Netflix has to get the billions of dollars it's spending on new content from somewhere. The streaming giant announced price hikes across the board, raising its monthly rates between $1 and $2 per tier in the next few months.
Movies & TV

NBCUniversal will launch its own streaming service in 2020

NBCU is prepping a streaming service filled with its original content for a debut sometime next year, meaning that Michael, Dwight, and the rest of the Scranton crew might be moving to a new home.

Benchmark results show Snapdragon 855 destroys previous-generation chip

Almost exactly a year after the launch of the Snapdragon 845, Qualcomm took the wraps off of its next-generation mobile platform, the new Snapdragon 855. The new chip puts an emphasis on A.I. performance.

Apple’s iPhone battery offer was reportedly way more popular than expected

As many as 11 million iPhone owners reportedly made use of Apple's cheaper battery replacement offer that launched in 2018 in response to the iPhone throttling debacle — some 10 times more than the company had apparently expected.
Home Theater

Cord-cutting has grown by 48 percent in 8 years, according to Nielsen

People are continuing to ditch cable but not all cord-cutters are the same. In fact, there are two distinct groups within the cord-cutting universe, with a very small, yet growing third group that's worth paying attention to.

Huawei in for a rough year as feds investigate alleged trade secrets theft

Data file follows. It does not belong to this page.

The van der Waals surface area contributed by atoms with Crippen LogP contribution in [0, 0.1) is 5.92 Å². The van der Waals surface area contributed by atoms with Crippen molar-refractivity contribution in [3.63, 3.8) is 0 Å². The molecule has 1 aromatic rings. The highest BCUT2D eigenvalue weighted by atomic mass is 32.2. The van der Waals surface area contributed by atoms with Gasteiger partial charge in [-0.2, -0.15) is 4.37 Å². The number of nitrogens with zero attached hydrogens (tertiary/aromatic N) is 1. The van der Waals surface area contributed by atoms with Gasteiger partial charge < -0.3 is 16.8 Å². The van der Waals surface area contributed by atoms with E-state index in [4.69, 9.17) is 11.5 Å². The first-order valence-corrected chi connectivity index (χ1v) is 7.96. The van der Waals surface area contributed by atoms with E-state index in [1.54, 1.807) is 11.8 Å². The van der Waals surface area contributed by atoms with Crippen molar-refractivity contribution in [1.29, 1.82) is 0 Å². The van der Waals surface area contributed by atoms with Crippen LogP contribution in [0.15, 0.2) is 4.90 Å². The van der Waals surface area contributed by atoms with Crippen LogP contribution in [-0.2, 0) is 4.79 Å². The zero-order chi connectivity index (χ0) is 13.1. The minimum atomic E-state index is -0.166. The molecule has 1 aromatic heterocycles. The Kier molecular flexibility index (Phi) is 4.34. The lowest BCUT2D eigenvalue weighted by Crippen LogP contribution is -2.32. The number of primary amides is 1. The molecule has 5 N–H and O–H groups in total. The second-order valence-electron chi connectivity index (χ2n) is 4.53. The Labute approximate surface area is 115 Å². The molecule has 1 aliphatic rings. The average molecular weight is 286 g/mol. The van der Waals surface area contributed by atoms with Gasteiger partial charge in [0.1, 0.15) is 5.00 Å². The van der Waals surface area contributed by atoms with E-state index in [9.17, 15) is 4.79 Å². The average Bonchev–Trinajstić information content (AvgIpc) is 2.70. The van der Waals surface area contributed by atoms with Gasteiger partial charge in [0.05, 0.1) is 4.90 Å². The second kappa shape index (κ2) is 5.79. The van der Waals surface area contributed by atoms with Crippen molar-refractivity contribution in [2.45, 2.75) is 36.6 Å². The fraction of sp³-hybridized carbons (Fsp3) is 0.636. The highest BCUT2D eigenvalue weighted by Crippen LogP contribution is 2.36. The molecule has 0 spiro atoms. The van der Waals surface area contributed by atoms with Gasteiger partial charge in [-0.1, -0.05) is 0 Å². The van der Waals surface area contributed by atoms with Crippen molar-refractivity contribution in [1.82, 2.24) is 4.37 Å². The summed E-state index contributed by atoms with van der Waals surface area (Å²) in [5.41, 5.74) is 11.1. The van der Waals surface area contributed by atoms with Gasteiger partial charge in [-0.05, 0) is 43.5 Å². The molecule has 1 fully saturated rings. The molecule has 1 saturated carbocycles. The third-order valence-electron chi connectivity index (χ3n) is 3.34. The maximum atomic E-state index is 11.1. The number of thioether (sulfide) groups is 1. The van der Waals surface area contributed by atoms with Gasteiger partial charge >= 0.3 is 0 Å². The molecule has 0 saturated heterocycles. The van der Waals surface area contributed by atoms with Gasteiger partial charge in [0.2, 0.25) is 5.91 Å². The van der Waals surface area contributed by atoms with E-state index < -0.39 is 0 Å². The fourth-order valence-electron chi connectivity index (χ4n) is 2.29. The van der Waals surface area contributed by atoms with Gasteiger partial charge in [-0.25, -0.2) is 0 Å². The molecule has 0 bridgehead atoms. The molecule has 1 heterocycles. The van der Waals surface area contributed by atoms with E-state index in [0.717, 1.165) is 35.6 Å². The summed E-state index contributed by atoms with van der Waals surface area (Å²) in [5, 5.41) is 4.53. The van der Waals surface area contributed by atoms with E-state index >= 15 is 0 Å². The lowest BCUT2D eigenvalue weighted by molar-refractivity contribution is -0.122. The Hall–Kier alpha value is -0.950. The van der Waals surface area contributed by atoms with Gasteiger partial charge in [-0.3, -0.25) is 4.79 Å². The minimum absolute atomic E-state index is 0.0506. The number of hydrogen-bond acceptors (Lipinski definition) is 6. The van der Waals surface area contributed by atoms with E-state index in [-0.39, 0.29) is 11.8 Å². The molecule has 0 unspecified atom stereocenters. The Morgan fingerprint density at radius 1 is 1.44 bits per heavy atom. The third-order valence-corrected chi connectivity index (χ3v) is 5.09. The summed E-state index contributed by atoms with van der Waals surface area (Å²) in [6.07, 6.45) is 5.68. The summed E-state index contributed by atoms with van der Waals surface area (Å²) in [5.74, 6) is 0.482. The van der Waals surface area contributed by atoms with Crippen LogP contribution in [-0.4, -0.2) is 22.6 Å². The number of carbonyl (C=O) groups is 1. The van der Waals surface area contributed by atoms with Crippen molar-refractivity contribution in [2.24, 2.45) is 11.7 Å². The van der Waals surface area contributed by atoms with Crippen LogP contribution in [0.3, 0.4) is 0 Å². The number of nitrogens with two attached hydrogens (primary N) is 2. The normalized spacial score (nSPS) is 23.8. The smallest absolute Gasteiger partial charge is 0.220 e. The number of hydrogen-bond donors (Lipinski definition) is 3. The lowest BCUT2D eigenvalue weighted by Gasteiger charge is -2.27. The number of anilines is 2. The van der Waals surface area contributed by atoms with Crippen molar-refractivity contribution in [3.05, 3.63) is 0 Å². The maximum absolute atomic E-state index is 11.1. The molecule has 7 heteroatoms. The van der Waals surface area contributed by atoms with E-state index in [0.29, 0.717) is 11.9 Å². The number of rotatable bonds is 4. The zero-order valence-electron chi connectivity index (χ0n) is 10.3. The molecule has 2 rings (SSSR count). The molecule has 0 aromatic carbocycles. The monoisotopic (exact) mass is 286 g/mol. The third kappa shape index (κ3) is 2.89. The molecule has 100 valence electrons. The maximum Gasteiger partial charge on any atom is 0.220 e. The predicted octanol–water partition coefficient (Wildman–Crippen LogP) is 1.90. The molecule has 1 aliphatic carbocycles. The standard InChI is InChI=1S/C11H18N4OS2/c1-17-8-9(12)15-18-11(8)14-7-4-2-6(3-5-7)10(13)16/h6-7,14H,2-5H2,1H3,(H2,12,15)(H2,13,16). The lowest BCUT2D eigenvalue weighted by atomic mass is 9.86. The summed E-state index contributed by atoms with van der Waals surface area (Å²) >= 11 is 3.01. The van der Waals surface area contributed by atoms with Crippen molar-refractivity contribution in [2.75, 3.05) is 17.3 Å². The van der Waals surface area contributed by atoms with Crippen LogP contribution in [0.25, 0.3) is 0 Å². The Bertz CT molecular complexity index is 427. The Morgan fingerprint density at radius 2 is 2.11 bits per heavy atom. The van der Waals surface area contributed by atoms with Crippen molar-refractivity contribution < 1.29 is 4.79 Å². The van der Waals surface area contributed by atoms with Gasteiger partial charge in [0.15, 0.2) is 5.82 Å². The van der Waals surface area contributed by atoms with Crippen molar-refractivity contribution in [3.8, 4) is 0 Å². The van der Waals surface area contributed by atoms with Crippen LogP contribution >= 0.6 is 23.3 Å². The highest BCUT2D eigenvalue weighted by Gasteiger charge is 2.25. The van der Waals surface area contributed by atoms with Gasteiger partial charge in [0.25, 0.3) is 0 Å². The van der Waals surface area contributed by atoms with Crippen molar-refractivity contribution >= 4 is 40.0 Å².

Huawei is also facing issues in the U.S., but it doesn't seem like that will end any time soon. According to a new report, the company is facing a federal investigation in the U.S. for allegedly stealing trade secrets.
Emerging Tech

Glowing space billboards could show ads in the night sky

Look up at the night sky in 2020 and you might see an ad for McDonald's floating among the stars. A Russian startup is working on a project that uses a constellation of small satellites in low-Earth orbit to create glowing ads.

OpenTable points can now be used to whittle down cost of a hotel stay

Have some OpenTable Dining Points built up? Now those points can also be used to make your own hotel discounts. OpenTable is teaming up with Kayak to use points as discounts on participating hotels.

Tesla cuts workforce by 7 percent, ends referral program to trim costs

Tesla has announced plans to trim its workforce by seven percent, and it will end the referral program that rewards customers who help it sell cars. These measures are ways to cut costs and boost profits.

Google is buying mysterious smartwatch tech from The Fossil Group for $40 million

Google is about to step up its smartwatch game. The company has agreed to buy an unnamed smartwatch technology from The Fossil Group for a hefty $40 million. Considering the acquisition, it's clear Google is serious about smartwatches.

Apple banned from distributing some iPhone models in Germany

Apple is following the FTC's lead and has sued Qualcomm for a massive $1 billion in the U.S., $145 million in China, and also in the U.K., claiming the company charged onerous royalties for its patented tech.